Born in Itta Bena, Mississippi, to a father who was a sharecropper and a mother who was a domestic, Marion Shepilov Barry was raised near Memphis, Tennessee, and experienced the twin hardships of poverty and segregation in the post–World War II South. He graduated from Booker T. Washington High School in 1954 and went on to earn a bachelor's degree at Memphis's LeMoyne College in 1958 and a master's degree in chemistry at Fisk University in Nashville in 1960. While a college student Barry led a well-publicized effort to force a white LeMoyne College trustee to retract disparaging remarks that he made about blacks during a Memphis bus-desegregation campaign.

Increasingly involved in the civil ...

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Marion Barry's 1994 election to a fourth term as mayor of Washington, D.C., three years after his conviction for cocaine possession, was just another twist in the turbulent career of the sharecropper's son from the Mississippi Delta. Born near the small town of Itta Bena, Mississippi, Barry moved to Memphis, Tennessee, at the age of five. Barry grew up amid poverty, segregation, and racism. Despite these circumstances, he excelled academically and became the first member of his family to attend college. At LeMoyne College, a racially mixed institution in Memphis, Barry joined the campus chapter of the National Association for the Advancement of Colored People (NAACP), becoming its president in his senior year.

Barry received his bachelor's degree in chemistry in 1958 and that fall began postgraduate study at historically black Fisk University in Nashville. Barry organized the campus's first NAACP chapter and helped stage nonviolent Sit-Ins ...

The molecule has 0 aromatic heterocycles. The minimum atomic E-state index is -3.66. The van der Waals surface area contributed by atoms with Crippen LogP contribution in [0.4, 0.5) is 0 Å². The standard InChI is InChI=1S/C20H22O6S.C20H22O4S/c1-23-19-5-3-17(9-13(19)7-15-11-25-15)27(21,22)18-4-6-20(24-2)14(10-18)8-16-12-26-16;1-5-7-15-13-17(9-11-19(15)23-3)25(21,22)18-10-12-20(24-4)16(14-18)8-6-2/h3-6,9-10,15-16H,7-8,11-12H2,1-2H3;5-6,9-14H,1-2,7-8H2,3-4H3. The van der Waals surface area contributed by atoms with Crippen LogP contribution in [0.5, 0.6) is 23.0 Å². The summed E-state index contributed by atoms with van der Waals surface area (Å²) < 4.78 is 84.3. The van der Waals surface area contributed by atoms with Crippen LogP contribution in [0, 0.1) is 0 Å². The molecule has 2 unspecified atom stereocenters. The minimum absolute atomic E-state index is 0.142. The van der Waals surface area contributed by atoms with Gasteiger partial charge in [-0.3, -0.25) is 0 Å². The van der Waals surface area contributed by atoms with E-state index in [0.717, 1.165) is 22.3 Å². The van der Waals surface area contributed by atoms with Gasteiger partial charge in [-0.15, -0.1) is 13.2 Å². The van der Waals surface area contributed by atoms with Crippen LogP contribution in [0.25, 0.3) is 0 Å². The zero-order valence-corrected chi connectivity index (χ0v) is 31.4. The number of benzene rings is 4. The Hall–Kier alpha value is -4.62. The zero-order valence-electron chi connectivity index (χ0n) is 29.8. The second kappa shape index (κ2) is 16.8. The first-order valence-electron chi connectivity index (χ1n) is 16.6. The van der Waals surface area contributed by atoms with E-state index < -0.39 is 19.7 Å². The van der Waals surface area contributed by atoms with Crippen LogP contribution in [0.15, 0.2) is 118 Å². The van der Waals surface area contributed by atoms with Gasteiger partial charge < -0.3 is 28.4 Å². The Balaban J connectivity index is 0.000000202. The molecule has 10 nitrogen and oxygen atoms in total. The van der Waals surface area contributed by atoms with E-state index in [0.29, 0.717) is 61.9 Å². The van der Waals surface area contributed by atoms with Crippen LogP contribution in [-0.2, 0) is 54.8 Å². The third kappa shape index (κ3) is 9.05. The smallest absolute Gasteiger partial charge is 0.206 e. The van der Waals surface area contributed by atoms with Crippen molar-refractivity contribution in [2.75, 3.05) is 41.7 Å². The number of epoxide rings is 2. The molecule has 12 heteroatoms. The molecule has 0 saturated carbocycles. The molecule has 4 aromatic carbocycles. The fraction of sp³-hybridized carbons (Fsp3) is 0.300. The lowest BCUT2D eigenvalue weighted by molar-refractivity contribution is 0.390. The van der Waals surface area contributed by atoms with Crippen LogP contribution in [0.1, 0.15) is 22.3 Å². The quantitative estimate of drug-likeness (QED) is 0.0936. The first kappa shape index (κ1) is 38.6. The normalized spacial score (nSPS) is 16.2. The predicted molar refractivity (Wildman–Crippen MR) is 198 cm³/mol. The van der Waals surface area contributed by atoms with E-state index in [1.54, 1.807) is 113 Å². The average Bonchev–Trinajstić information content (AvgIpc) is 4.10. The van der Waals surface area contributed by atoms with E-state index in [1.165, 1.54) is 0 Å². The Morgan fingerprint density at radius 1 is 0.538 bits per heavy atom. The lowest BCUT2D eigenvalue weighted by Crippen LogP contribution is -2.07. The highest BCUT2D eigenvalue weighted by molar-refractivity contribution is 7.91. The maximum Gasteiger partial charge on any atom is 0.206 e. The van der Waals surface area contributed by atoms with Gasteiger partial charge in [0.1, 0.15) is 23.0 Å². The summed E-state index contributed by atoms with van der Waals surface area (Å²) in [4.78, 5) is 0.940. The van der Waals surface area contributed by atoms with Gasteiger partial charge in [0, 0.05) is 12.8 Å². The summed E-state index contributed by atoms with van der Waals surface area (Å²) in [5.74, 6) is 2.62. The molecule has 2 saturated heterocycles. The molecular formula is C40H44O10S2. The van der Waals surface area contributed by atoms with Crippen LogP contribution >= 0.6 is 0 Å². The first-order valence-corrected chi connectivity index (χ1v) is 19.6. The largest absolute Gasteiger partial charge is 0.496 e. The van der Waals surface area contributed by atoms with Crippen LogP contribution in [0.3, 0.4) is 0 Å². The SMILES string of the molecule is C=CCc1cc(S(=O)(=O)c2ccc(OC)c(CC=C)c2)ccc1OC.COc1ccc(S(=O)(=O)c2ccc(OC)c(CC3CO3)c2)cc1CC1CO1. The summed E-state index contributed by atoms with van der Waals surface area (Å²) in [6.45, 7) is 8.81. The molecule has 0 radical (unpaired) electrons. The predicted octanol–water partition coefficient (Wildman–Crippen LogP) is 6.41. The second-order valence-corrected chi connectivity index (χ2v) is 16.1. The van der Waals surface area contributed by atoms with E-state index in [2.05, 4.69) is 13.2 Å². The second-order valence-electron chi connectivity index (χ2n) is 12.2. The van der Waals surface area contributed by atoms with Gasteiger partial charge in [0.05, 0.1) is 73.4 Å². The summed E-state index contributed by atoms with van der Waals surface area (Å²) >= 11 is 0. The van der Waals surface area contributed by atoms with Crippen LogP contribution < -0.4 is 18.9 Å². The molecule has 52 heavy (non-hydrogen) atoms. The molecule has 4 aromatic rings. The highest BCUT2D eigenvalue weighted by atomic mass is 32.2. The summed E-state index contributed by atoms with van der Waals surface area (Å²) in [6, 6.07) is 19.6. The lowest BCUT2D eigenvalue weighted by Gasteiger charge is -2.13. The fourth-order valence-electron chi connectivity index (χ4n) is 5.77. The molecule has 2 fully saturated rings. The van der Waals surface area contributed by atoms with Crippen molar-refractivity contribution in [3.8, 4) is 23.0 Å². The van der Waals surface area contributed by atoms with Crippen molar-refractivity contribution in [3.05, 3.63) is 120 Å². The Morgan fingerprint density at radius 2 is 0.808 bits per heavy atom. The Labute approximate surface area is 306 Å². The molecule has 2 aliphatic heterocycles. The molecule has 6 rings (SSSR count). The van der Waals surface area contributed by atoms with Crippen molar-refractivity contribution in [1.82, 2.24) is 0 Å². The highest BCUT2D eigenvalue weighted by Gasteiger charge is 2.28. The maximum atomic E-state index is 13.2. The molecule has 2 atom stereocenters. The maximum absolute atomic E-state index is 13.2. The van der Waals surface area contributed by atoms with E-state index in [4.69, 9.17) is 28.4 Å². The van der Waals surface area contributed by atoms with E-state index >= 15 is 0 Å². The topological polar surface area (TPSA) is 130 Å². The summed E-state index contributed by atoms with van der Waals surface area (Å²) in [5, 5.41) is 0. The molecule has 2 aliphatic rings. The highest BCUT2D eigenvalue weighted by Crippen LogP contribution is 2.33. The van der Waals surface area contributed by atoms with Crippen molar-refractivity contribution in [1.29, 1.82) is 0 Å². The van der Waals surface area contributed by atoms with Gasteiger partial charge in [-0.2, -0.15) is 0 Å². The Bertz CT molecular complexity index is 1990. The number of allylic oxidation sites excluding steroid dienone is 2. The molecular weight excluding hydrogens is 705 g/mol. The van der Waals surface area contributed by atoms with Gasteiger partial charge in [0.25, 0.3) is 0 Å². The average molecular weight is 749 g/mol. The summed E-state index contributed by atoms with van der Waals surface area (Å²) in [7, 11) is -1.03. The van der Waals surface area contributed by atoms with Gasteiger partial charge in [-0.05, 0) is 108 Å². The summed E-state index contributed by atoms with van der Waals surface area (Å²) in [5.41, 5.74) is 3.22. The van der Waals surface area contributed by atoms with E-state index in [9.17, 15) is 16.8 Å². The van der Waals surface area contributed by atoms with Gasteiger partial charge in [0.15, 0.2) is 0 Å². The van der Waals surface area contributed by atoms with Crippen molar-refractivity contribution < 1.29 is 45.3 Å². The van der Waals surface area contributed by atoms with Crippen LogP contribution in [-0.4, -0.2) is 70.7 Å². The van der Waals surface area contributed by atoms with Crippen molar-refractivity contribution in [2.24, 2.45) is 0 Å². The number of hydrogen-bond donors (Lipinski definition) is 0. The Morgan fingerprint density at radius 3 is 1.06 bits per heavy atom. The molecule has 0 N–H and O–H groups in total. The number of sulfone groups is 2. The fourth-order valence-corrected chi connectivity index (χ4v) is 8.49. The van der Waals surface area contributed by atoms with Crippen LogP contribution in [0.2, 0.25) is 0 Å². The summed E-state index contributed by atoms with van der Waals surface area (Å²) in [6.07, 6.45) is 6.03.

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Caryn E. Neumann

four-time mayor of Washington, D.C., was born on a cotton plantation near the Delta hamlet of Itta Bena in northwestern Mississippi to sharecroppers Marion Barry Sr. and Mattie Barry. In 1940 Barry Sr. died, and in 1944 Barry, his mother, and his sister moved to Memphis, Tennessee, where Mattie worked as a maid and married Dave Cummings a butcher The combined family which eventually included nine members lived in a narrow wooden shotgun house in South Memphis one of four black enclaves in the city Barry slept on the couch and rose early each morning to chop wood for the stove He stuffed cardboard in his shoes to fill the holes and sold his sandwiches to other kids at school for pocket money A bright industrious child he eventually became one of the first African American Eagle Scouts in Memphis In the summer he traveled with his mother ...